Families should keep their enrolments live, regardless of pandemic
The Sector > Workforce > Advocacy > Families should keep their enrolments live, regardless of pandemic

Families should keep their enrolments live, regardless of pandemic

by Freya Lucas

July 17, 2020

Despite the withdrawal of the Early Childhood and Care (ECEC) Relief Package, and economic challenges posed to families as a result of COVID-19, Australian families should stay enrolled in ECEC services, CQUniversity Early Childhood Teacher (ECT) Jasmine Jeffrey has said. 


Ms Jeffrey expressed her concern that families may withdraw from ECEC now that fee provisions have been removed, and this could be detrimental to children’s development, wellbeing and behaviour. 


“We allow growth and development through a supportive play-based learning environment where (children) can imaginatively engage with people, experiences and the environment to promote their holistic development,” she explained.


Children may miss out on important learning opportunities in the years before school, she continued, saying that while ECEC fees can be a large household expense, parents should “make a smart investment into ECEC that focuses on children’s development for life-long learning.”


“For most children, their home environment is the main influence on language and cognitive development in the early years, however, early childhood education services support skills that are necessary for the transition to school – including overall wellbeing, brain development, capacity to learn, social skills, relationship building skills and their resilience in adjusting to challenges,” she said.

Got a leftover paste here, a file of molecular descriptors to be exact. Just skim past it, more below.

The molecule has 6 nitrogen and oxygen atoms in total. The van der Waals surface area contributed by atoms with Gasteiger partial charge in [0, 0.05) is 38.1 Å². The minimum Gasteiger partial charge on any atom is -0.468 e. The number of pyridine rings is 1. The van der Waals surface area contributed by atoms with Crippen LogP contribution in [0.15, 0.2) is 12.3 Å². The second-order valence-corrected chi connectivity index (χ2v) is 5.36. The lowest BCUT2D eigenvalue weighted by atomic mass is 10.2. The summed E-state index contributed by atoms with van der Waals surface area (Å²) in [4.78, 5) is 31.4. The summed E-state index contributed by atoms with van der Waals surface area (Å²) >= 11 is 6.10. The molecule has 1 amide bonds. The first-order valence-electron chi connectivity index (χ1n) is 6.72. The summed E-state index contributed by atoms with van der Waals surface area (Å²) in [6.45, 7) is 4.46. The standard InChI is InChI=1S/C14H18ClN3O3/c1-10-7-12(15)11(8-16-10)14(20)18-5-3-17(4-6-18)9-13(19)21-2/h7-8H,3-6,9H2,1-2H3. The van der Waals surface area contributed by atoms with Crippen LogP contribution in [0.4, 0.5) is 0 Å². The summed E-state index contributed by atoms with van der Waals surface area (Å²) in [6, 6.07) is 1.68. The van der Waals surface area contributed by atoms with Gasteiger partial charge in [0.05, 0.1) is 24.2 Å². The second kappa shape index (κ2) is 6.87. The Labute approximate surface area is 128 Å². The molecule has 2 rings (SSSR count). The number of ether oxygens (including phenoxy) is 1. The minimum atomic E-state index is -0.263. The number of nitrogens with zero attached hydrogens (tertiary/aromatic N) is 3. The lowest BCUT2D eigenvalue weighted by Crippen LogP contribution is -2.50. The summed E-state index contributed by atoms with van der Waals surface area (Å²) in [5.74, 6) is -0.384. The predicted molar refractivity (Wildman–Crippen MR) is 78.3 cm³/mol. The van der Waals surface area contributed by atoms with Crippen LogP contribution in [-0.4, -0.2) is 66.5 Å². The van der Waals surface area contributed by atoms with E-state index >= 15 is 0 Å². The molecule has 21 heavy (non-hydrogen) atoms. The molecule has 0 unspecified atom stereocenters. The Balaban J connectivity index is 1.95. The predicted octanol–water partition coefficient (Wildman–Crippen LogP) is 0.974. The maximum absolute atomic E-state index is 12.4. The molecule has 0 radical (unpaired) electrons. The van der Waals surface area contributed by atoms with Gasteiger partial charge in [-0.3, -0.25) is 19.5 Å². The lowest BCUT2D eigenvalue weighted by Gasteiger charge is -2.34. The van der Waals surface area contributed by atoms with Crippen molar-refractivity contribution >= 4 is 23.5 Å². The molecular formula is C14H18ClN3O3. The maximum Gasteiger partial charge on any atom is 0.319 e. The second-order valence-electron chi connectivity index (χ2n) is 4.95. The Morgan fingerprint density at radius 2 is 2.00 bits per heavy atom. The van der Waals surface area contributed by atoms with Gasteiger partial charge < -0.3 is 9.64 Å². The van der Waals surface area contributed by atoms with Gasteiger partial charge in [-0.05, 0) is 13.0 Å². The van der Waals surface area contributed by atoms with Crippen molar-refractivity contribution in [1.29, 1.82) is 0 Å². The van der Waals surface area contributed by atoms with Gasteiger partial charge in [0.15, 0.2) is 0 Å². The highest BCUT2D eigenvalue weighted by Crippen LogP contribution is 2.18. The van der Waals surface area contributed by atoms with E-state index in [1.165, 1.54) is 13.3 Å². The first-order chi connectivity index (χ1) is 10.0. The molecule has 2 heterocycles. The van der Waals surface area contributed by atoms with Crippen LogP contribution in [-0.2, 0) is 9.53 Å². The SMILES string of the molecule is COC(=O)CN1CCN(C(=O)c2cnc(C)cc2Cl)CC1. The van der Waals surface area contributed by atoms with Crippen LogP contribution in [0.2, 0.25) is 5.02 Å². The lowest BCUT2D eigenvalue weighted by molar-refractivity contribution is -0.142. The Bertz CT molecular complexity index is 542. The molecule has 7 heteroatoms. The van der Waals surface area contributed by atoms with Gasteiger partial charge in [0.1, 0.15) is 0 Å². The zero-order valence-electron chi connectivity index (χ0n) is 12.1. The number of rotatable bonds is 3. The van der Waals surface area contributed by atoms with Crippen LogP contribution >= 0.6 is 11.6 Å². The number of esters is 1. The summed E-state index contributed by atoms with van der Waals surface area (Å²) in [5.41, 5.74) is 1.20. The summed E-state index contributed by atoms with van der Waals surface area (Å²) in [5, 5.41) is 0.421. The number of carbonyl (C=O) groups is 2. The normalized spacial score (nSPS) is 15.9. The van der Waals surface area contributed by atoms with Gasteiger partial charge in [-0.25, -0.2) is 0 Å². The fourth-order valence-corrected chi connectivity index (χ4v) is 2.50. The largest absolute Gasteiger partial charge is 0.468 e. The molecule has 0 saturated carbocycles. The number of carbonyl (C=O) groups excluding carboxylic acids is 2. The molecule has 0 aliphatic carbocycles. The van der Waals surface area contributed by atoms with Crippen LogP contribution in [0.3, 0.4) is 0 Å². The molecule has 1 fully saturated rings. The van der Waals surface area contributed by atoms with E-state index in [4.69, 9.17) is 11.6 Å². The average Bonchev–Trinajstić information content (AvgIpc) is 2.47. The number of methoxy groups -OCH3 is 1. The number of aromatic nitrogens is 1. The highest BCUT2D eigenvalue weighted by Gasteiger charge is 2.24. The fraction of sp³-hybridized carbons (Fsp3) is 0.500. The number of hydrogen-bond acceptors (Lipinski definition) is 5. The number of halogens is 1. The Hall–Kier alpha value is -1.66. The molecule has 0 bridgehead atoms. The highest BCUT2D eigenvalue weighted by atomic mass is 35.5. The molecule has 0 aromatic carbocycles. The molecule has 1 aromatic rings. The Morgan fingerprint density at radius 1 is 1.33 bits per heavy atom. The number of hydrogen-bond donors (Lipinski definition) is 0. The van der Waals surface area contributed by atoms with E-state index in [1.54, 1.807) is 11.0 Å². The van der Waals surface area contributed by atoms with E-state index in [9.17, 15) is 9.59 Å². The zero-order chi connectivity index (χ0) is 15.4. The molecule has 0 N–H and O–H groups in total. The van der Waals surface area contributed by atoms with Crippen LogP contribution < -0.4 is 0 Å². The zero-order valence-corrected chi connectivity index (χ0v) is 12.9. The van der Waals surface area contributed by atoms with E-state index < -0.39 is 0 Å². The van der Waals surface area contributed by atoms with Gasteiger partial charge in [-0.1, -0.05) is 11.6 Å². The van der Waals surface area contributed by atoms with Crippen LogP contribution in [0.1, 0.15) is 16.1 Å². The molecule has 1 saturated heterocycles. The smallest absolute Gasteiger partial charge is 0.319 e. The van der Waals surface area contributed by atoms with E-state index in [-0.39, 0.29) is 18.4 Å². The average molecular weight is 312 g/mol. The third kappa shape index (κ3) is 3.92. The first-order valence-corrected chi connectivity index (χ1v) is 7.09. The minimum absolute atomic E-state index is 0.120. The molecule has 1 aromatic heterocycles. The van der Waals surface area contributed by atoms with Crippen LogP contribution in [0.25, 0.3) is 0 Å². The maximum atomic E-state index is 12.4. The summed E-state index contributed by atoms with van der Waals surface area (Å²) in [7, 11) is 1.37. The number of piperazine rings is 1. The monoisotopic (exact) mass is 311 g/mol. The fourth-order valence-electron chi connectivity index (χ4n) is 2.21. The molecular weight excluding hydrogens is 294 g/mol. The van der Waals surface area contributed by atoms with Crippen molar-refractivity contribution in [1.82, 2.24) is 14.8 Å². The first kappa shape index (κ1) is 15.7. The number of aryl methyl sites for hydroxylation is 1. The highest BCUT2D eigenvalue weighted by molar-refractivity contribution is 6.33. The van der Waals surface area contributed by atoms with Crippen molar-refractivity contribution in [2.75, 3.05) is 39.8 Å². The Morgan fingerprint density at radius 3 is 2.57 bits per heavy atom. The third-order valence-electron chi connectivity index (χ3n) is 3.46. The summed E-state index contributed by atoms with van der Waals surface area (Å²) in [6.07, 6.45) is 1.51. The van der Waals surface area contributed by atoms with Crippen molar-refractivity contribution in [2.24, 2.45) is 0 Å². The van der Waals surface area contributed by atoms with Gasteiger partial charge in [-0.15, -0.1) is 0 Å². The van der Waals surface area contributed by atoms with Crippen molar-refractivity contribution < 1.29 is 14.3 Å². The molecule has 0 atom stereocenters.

The disruption from COVID-19 may have caused changes to family’s normal daily routines which Ms Jeffery discouraged as shifts in a child’s routine, such as removing them from regular care, can be detrimental to their development as consistency gives a sense of security and emotional stability.


“An abrupt change can often impact on a child’s behaviour due to increased stress, fear and anxiety. Children can be supported during this time by trying to keep as much of their normal routine the same where possible” she continued. 


With over 20 years’ experience as a former Early Childhood Educator, Director and Kindergarten Teacher, Ms Jeffrey said she hoped parents would continue to appreciate the impact of their services as we enter a ‘new normal’ post-pandemic.


“We are a key place of wellbeing for many families, so we hope communities will continue to support us in the future so we can support the children.”

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